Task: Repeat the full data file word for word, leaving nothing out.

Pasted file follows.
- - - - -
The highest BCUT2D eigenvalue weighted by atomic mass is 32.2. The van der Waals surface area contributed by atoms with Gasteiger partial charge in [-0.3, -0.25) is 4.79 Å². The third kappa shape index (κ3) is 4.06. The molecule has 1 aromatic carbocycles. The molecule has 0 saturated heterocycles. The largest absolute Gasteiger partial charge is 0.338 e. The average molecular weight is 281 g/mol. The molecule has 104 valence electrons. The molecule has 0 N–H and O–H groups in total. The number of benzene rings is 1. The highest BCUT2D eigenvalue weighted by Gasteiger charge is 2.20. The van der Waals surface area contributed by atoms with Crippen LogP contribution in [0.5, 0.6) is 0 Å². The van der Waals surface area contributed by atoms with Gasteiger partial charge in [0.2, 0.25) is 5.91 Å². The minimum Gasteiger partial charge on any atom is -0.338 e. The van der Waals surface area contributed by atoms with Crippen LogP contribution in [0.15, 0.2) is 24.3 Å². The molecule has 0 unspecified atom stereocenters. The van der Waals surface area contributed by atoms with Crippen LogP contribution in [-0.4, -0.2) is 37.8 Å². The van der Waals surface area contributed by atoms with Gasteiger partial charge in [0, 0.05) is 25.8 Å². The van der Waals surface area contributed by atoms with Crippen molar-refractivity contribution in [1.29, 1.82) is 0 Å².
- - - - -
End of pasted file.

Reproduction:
The highest BCUT2D eigenvalue weighted by atomic mass is 32.2. The van der Waals surface area contributed by atoms with Gasteiger partial charge in [-0.3, -0.25) is 4.79 Å². The third kappa shape index (κ3) is 4.06. The molecule has 1 aromatic carbocycles. The molecule has 0 saturated heterocycles. The largest absolute Gasteiger partial charge is 0.338 e. The average molecular weight is 281 g/mol. The molecule has 104 valence electrons. The molecule has 0 N–H and O–H groups in total. The number of benzene rings is 1. The highest BCUT2D eigenvalue weighted by Gasteiger charge is 2.20. The van der Waals surface area contributed by atoms with Crippen LogP contribution in [0.5, 0.6) is 0 Å². The van der Waals surface area contributed by atoms with Gasteiger partial charge in [0.2, 0.25) is 5.91 Å². The minimum Gasteiger partial charge on any atom is -0.338 e. The van der Waals surface area contributed by atoms with Crippen LogP contribution in [0.15, 0.2) is 24.3 Å². The molecule has 0 unspecified atom stereocenters. The van der Waals surface area contributed by atoms with Crippen LogP contribution in [-0.4, -0.2) is 37.8 Å². The van der Waals surface area contributed by atoms with Gasteiger partial charge in [0, 0.05) is 25.8 Å². The van der Waals surface area contributed by atoms with Crippen molar-refractivity contribution in [1.29, 1.82) is 0 Å².